BUT, eventually, I created a routine that was conducive to our actual life, and not someone’s Instagram version of homeschool. I’m convinced no real homeschooling happens on Instagram, haha 🙂
Then, I posted it and explained it to our kids – both the kids and I were happier & more focused!
These days, I just write out our plan for the day on a whiteboard in the kitchen. The white board is the easiest because while we do have lots of standard routines (a math lesson rotation system, for example), our plans change a lot week to week… one week, the kids might spend an afternoon with Grandma. Next week, we might do a field trip with friends. We all love having the day’s plans written out in the morning.
There was less arguing or figuring out what to do when because the routine was posted and we all just followed it. (My free spirited self included!)
Yes, interruptions will arise, but with a good routine, you can just pick up where you left off.
If your kids are old enough to read, the daily routine might be a simple list like my whiteboard list above.
Or maybe the list will vary slightly depending on the day of the week. You could create a schedule on Canva for free and change the background color for each day of the week. Laminate them, add adhesive magnets to the back and hang the appropriate one on your fridge each day. Here is my inexpensive laminator that comes with the pouches & adhesive magnetic stickies.
Or if you’re more Type – A, make a color coded excel sheet & print it off! You can have time blocks in your schedule, but cut yourself some slack if the day gets off-schedule now and again. If you get off schedule, cut something out to get back on track or go to “routine mode,” where you just keep doing the next thing on the schedule even if it’s not on time.
There are free schedule templates in Canva too. (Aren’t they pretty!?)
If your kids aren’t reading, you can print simple clip art pictures and post them in order top to bottom OR left to right on the fridge as pictured below.
General Scheduling Tips
1. Use Pencil
You don’t actually have to use pencil, but I’d recommend holding your plans loosely. Be open to change if needed.
For what it’s worth, I use a bullet journal because it’s 100% customizable and I write it all in pencil.
2. Be Realistic
Be honest and realistic about your situation when creating a schedule. If you’re having a baby or moving or a grandparent is coming to visit from overseas, do not plan for intense schooling that month.
If you have a really busy 17 month old, you may have to pick and choose the most important things to cover at a time of day that works well for your toddler. In 3-6 months, things will be different.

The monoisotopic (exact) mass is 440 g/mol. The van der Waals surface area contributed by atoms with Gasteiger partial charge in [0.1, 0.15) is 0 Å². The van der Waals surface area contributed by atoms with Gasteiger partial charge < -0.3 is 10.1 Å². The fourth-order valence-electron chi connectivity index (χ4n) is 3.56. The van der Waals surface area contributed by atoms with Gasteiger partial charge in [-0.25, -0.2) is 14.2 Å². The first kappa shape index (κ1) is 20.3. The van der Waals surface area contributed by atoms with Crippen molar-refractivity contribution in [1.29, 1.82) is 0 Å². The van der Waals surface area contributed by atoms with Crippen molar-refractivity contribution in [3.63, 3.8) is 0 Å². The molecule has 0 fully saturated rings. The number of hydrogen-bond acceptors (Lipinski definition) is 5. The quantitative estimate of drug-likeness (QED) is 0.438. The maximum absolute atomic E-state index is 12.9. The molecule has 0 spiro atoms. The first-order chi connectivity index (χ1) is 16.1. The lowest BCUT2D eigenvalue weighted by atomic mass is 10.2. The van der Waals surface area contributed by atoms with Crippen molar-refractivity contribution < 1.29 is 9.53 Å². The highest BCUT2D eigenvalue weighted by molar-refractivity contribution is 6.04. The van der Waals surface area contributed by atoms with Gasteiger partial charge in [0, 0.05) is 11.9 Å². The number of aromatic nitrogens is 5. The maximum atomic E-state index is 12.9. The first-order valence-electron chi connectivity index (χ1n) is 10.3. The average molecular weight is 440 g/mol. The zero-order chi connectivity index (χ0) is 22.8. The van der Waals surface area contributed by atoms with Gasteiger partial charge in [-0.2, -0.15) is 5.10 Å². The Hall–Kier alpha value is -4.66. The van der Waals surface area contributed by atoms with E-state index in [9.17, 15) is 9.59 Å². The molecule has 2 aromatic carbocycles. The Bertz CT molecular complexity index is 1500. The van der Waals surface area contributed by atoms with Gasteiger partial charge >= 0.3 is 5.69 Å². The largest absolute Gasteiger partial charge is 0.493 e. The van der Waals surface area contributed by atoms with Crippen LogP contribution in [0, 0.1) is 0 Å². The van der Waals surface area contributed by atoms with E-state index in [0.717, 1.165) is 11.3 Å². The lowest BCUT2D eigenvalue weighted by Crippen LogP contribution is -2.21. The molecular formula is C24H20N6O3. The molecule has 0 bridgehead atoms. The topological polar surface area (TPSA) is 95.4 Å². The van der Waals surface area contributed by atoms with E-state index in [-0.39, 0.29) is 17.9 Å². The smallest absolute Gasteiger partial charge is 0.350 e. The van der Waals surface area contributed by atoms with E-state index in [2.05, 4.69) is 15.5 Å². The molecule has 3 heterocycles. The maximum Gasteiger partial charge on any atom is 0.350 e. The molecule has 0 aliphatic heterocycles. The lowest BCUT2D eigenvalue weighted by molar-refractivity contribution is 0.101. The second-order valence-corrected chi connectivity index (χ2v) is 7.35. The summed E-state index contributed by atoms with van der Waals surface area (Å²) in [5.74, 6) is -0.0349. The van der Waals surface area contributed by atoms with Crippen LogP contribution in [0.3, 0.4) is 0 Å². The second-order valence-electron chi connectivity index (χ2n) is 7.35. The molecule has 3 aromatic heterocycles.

3. Combine Different Subjects and Ages Where Possible
If you have multiple ages of children, combine subjects whenever you can. When the kids were all under 6 or 7, I did most of our reading before bedtime (after the baby or 1 year old was in bed).
Now, we do all of our fun read alouds plus science, history, & memorization together as family during morning time right after breakfast. I keep all our resources in a cart near the table and we just rotate through the books, poems, etc.
If you have a very wide age gap in your homeschool, you can do some of the basics together, and assign more reading and writing for the older students on the same topics.
4. Give Yourself Teacher Prep Time
Bock out some focused time before the beginning of the school year, during breaks, and during each week for “teacher prep time.”
The primary educator(s) in the home need time and mental space to think about lots of things:
- Where your kids are at
- What you’ll be focusing on this year
- Ordering & printing materials
- Organizing your space & supplies (here are the ones we use all the time!!)
- Reading & learning
I brain dump all of these types of thoughts & lists in my bullet journal.
My Plan Your Homeschool Year Workshop walks through how to take your big picture thoughts about your kids and narrow down specific curriculums, lesson plans and schedules to make it all fit together. You can watch a couple videos for free here.
5. Plan Meals
Trust me on this one. The last thing you want to do after a day of homeschooling is figure out what’s for dinner. I meal plan ahead of time (by the month!) & try to batch dinner prep as much as I can by chopping tons of veggies & cooking up some meat at the beginning of the day or week. (I actually love making dinner in the morning. Whenever possible, I get something done for dinner prep as I’m cleaning up from breakfast.)
Even if you don’t love meal planning or prepping, your future self will thank you for doing some of these things in advance.
Once you have your general goals and schedules outlined, you can work to get your school supplies & space organized. Here are our favorite office, art, math & school supplies for homeschooling.
RELATED: How many hours a day should you spend homeschooling?